Even the boots are decorated with heads of sea monsters (Makara). These are meant to put off demons, and while dancing, the dancers try to crush their bodies by means of predetermined steps. The sole of the foot is pulled to the front top in order to not damage the soil while kicking and crushing the spirits.
The larger-than-life masks of the deities are put over the head, and they cover the whole of the face. The masks representing human beings are only facemasks of natural size.
For the production of these masks, a mass made from papier-mâché (also in Mongolia) as well as a thin and embossed copper sheet are used. In areas with larger wood resources than in the Tibetian uplands, such as in Sikkim and Bhutan, the masks are also carved from hard wood. There the humid climate would quickly destroy the paper mass. The people from Tuva, on the other side, fabricate their masks from leather.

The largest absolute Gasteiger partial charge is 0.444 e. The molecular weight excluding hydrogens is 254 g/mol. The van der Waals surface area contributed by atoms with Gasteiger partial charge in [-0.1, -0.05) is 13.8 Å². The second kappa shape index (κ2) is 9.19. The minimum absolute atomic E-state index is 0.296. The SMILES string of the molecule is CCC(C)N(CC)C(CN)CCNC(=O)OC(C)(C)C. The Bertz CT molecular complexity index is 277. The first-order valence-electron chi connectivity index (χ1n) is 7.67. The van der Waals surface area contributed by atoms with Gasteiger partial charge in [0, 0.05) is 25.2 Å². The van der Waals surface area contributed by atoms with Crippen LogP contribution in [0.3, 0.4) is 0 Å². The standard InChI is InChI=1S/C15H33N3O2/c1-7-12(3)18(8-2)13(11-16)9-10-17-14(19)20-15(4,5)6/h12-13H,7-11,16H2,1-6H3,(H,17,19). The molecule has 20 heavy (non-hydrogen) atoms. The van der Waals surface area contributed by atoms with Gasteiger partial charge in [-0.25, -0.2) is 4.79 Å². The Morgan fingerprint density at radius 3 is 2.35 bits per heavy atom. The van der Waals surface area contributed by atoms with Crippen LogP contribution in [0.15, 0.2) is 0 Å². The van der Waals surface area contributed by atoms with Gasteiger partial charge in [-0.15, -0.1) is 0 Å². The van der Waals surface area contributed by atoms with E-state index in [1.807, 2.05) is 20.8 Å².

- see more about Fabrication of Masks
- see more about Dance Masks
The mask is very often combined with a wig made from the hair of yak tails. The masks are usually colourfully painted.
The colouration of mask and costume follows old tradition and is identical with Lamaistic iconography.
Dharmapala "Jamsran" - Yama "Tshoijoo"
Namsrai - Zamindi - Makhi
Wild Boar - Tshokdshong
Shiva - Makhi
The Old White Man
The Mongolians worship the Old Man. Originally, he was the progenitor of the individual families. He is also considered the protector of the herds and the giver of the harvest. This figure may also be found in many Asian areas. He is a God of Fertility and also the symbol of a long life. Christian Burjates consider him the Holy Nikolaus, for the Shamans he is Pan, the Spirit of Earth. In the tsam he plays the role of a clown like the Chinese monk Hoschang with his children, and he distributes sweets.
Old White Man
Old White Man with Atsaras